A Word of Warning

Posted by in Communication

I’ve put out some pretty nerdy posts lately, a lot of you have loved them. This tells me you’re pretty nerdy, too.

You’ve written to me saying how easy I’ve made things and how you now have hope and feel empowered to pay down your debtbuild an emergency fund, or whatever else you want.

That’s awesome! I’m happy for you and glad I could help.

But…

If you’re in a relationship…if you’re on this journey with someone else, be careful! Odds are they’re not as nerdy as you. They’re not as excited as you about the spreadsheets I gave you. They might not even understand this stuff as well as you.

So don’t scare them off.

Some of you went ahead, used the tools I provided, and realized you could pay off your mortgages in 6-10 years! (Even though I said not to look at your mortgages right now…lol)

That’s awesome, but it also assumes a budget optimized by you. It also assumes your life today will stay the same until your debts are all gone.

While I have no doubt you could hold the line and stay focused on your goal long enough to hit it, your partner might have different plans.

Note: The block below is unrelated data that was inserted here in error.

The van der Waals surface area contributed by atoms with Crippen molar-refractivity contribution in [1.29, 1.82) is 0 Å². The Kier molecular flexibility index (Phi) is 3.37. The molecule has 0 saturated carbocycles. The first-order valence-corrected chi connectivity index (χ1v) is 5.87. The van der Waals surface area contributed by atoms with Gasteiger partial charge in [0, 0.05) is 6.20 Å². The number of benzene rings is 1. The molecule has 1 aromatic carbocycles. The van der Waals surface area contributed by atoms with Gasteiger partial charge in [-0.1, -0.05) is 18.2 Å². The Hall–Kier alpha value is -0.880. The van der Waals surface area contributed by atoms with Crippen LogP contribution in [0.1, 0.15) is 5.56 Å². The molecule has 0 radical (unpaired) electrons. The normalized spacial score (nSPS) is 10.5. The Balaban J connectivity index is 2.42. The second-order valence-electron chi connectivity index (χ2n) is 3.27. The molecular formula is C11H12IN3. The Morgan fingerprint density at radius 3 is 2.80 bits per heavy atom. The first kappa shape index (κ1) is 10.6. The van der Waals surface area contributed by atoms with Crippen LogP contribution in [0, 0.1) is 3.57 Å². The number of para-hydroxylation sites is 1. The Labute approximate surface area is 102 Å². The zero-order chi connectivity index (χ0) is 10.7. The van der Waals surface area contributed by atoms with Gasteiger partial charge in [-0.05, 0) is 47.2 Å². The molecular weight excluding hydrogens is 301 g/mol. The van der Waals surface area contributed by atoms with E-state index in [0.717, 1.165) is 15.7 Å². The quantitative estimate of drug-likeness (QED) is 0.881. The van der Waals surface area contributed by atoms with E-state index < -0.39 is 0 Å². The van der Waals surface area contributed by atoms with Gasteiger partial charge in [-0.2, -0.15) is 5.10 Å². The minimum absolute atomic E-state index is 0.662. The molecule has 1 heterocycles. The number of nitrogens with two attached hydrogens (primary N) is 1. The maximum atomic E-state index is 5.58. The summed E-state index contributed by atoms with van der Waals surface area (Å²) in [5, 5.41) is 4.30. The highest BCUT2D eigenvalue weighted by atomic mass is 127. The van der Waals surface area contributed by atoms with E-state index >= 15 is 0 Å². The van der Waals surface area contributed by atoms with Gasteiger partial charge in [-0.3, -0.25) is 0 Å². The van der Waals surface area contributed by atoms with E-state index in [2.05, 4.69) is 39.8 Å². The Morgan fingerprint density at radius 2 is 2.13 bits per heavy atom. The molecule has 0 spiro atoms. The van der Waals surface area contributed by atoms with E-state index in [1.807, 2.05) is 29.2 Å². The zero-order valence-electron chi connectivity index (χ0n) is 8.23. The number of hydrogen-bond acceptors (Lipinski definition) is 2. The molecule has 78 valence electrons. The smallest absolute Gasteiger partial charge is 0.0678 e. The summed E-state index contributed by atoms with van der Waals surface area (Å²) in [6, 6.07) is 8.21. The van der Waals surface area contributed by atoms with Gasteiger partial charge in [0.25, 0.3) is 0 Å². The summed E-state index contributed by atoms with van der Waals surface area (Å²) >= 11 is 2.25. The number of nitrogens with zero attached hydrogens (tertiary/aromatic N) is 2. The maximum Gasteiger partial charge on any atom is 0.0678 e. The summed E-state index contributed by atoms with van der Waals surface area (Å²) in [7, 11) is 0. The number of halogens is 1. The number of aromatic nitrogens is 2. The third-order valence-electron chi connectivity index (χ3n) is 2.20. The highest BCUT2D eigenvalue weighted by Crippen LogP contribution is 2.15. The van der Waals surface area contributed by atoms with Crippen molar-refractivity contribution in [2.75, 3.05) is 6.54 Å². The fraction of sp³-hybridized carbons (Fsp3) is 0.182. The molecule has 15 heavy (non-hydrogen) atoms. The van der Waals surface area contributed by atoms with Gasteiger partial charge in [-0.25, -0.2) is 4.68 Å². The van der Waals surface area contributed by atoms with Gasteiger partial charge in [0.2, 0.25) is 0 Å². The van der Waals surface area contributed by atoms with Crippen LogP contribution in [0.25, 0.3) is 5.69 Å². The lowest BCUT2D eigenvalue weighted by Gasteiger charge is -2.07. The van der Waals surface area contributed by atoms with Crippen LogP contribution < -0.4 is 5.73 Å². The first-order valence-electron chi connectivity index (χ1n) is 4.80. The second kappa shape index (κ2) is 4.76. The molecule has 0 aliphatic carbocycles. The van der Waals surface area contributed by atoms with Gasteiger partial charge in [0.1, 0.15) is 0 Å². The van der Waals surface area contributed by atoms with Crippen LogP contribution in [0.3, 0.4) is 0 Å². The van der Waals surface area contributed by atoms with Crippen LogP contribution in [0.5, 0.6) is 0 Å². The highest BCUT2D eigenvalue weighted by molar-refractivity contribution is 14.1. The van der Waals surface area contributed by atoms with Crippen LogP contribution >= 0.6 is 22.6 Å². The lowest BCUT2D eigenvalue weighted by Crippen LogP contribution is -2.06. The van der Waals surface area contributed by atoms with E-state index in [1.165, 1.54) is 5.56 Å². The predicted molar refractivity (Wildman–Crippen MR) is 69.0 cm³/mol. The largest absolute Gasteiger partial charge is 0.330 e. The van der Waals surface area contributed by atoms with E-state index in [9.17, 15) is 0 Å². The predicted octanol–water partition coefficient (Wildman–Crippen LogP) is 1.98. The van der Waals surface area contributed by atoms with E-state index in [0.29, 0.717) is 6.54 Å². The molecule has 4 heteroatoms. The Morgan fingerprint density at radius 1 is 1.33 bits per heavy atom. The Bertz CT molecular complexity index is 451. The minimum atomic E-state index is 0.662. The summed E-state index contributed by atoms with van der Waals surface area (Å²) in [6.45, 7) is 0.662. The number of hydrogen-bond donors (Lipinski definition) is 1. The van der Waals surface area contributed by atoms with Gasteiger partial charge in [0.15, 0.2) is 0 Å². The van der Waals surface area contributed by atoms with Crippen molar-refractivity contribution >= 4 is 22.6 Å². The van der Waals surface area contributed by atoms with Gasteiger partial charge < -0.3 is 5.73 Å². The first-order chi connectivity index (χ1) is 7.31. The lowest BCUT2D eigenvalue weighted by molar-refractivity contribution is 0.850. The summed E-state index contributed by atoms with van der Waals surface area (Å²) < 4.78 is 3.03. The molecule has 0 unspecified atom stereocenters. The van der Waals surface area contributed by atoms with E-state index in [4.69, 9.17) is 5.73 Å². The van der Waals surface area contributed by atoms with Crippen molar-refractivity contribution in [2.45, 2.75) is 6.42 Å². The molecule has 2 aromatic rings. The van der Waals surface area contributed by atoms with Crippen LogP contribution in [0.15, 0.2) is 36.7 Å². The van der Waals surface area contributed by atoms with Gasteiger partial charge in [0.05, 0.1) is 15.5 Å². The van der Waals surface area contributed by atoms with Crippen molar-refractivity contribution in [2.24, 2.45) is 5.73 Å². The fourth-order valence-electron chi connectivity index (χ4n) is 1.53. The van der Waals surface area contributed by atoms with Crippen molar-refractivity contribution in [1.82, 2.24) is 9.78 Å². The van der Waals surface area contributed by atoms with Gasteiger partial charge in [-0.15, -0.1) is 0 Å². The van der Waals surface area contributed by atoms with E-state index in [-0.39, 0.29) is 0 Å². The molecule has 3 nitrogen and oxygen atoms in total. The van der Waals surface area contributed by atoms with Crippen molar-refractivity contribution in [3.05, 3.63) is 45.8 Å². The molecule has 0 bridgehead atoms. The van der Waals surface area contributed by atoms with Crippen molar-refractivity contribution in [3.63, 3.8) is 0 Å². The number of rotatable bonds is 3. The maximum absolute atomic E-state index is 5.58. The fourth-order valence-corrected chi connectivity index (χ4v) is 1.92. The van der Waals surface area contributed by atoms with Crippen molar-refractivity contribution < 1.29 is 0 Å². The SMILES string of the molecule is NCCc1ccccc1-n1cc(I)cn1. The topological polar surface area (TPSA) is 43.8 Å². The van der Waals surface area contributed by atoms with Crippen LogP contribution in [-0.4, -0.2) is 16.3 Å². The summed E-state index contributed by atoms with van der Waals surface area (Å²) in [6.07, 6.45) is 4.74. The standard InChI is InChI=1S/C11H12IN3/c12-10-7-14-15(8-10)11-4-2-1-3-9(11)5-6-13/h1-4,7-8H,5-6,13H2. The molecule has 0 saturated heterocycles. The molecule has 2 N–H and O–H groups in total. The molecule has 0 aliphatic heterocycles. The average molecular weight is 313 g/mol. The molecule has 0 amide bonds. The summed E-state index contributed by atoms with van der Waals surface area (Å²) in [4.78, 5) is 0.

Maybe they want to go back to school. Perhaps they’d like to go on a vacation or two more than you think. What if they want to quit their jobs to stay home with the kids? Do you even have kids yet?

So if you’re super motivated and excited to pay off your debt like we did, build up a big emergency fund, or something else…but need to, as some of you have put it, get your partner on board…

DON’T DO A FREAKING THING UNTIL YOU READ THE REST OF THIS!

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Here are two scenarios I want you to avoid.

First. You’re super excited and motivated about your new plan to pay off debt, build an emergency fund, whatever. So you build your budget, put it in place, and never tell your partner.